Xavier Alum and filmmaker, Vashni Korin’s Documentary Highlighting the History of New Orleans Baby Doll Traditions Featured at New Orleans Film Festival

western

Vashni Korin was pursuing a journalism degree at Xavier University of Louisiana when a documentary film class in her senior year led to a student film project about Baby Dolls under the guidance of Dr. Vaz-Deville and Dr. Tia Smith. The project shifted Korin’s career focus entirely.

Korin’s interest in Baby Dolls led her to produce artistic films shining a light on New Orleans’ rich Baby Doll history. Her project entitled You Can’t Stop Spirit combines music, strong visuals, interview segments, and sound bytes to bring her audiences to the center of the rich history of New Orleans Mardi Gras. 

Historically, the exact origins of the Baby Dolls are not known. One tale attributes the start to a rivalry between a group of female sex workers who worked in Storyville and Black Storyville, New Orleans’ Red Light District. The rivalry is said to have stemmed from differences among black women in terms of their skin color, religion, and relative privilege of working in a legal district (Storyville) versus those who worked in the Black district.

Storyville women used the culturally sanctioned practice of settling scores through street-based performances. They challenged rivals in areas such as costume, style and dance; therefore, emerging several different groups of New Orleans Baby Dolls. Present day groups include, the Ernie K-Doe Baby Dolls, cofounded by Antoinette K-Doe, Eva Perry, and Jeannie Thomas; the Gold Digger Baby Dolls, founded by Merline Kimble and Lois Nelson; The New Orleans Society of Dance’s Baby Doll Ladies, founded by Millissia White to name a few.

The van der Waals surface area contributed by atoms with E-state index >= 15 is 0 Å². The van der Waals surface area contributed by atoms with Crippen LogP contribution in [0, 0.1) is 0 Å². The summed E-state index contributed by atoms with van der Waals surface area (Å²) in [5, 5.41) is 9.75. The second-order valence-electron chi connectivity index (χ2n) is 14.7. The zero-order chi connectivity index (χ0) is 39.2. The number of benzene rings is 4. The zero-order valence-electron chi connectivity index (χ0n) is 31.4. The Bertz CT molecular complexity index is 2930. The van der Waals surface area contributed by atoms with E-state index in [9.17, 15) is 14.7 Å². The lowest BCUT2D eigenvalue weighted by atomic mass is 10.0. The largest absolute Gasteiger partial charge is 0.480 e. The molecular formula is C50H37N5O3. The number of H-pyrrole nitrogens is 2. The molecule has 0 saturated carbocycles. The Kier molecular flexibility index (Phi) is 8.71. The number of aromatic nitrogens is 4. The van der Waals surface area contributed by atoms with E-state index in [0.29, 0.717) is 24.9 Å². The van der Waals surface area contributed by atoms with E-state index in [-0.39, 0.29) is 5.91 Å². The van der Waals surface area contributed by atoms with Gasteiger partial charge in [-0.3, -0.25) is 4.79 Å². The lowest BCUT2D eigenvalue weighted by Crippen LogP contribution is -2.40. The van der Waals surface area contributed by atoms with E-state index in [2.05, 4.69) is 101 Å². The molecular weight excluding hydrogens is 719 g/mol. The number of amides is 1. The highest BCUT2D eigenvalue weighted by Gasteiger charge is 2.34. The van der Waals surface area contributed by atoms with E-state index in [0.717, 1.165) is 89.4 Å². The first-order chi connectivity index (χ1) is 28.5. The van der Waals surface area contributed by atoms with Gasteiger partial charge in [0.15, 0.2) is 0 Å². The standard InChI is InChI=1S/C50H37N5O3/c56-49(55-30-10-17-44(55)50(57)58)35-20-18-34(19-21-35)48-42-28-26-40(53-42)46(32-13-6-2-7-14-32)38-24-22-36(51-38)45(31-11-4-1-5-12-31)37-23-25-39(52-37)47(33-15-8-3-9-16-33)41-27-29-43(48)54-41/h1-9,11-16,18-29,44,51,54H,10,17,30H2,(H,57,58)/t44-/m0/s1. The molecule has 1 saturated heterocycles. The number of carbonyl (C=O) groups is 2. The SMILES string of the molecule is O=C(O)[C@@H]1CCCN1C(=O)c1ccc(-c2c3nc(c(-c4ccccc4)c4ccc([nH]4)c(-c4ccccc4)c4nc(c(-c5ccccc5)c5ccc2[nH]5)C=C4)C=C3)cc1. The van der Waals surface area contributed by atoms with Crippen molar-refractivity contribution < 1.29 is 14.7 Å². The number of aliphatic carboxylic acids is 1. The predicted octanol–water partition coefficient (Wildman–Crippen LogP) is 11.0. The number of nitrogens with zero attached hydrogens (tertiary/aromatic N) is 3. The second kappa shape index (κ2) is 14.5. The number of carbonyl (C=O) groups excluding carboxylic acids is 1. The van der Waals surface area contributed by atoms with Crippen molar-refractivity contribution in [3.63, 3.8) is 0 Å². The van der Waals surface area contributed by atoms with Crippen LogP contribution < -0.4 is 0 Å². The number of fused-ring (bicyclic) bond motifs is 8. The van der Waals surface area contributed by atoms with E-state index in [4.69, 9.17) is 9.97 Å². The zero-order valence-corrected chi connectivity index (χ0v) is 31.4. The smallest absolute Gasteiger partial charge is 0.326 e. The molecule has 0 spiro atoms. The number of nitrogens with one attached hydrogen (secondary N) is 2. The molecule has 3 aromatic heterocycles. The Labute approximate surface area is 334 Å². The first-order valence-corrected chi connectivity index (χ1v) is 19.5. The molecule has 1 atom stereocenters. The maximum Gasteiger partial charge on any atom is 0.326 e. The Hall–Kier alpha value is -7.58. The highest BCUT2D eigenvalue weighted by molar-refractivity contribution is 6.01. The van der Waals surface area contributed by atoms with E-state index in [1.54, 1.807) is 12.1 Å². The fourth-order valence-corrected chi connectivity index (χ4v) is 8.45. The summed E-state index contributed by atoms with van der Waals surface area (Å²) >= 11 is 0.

Korin’s film, You Can’t Stop Spirit, highlights several elements of New Orleans Mardi Gras traditions including Baby Doll history, Black masking, second-line parades, Mardi Gras Indians, the Northside Skull and Bones Gang, along with vodoo practices. The film provides insight into the costume designs and rituals practiced by the Baby Dolls in their celebrations on the streets of New Orleans. 

You Can’t Stop Spirit will be screened at the New Orleans Film Festival as part of a program titled “We Outside,” which includes three other film vignettes on political protests in Puerto Rico, Junkanoo parades in the Bahamas and Congolese wedding traditions. 

“I’m always so touched when something we’ve developed at Xavier serves to inspire and influence our students’ paths,” said Dr. Kim Vaz-Deville,  Professor of Education in the Division of Education and Counseling at Xavier. “I am proud of Vashni for bringing her work full circle with the development and creation of art that is important to her. That’s why we’re here-- to lead and guide our Xavierites in accomplishing their dreams and determining their goals. I’m eager to view the film and I invite all Xavieites to attend either in-person or virtually in support of her achievements.”

Korin’s introduction to the New Orleans Baby Doll traditions was inspired by Vaz-Deville’s research. She wrote “Baby Dolls”: Breaking the Race and Gender Barriers of the New Orleans Mardi Gras Traditions (2013) and edited the anthology Walking Raddy: The Baby Dolls of New Orleans (2018). More recently she co-curated “Mystery in Motion: African American Masking and Spirituality in Mardi Gras,” on view at the Presbytere through November 28.

You Can’t Stop Spirit has been shown at several other film festivals, including Third Horizon, Caribbean Tales International, Camden International and the Trinidad and Tobago Film Festival. 

The free in-person screening of You Can’t Stop Spirit will be held on November 13, 8:45 p.m., at The Broadside, 600 N. Broad Street. Tickets for both the in-person and virtual screenings of the New Orleans Film Festival are available here. Original article posted by OffBeat Magazine Online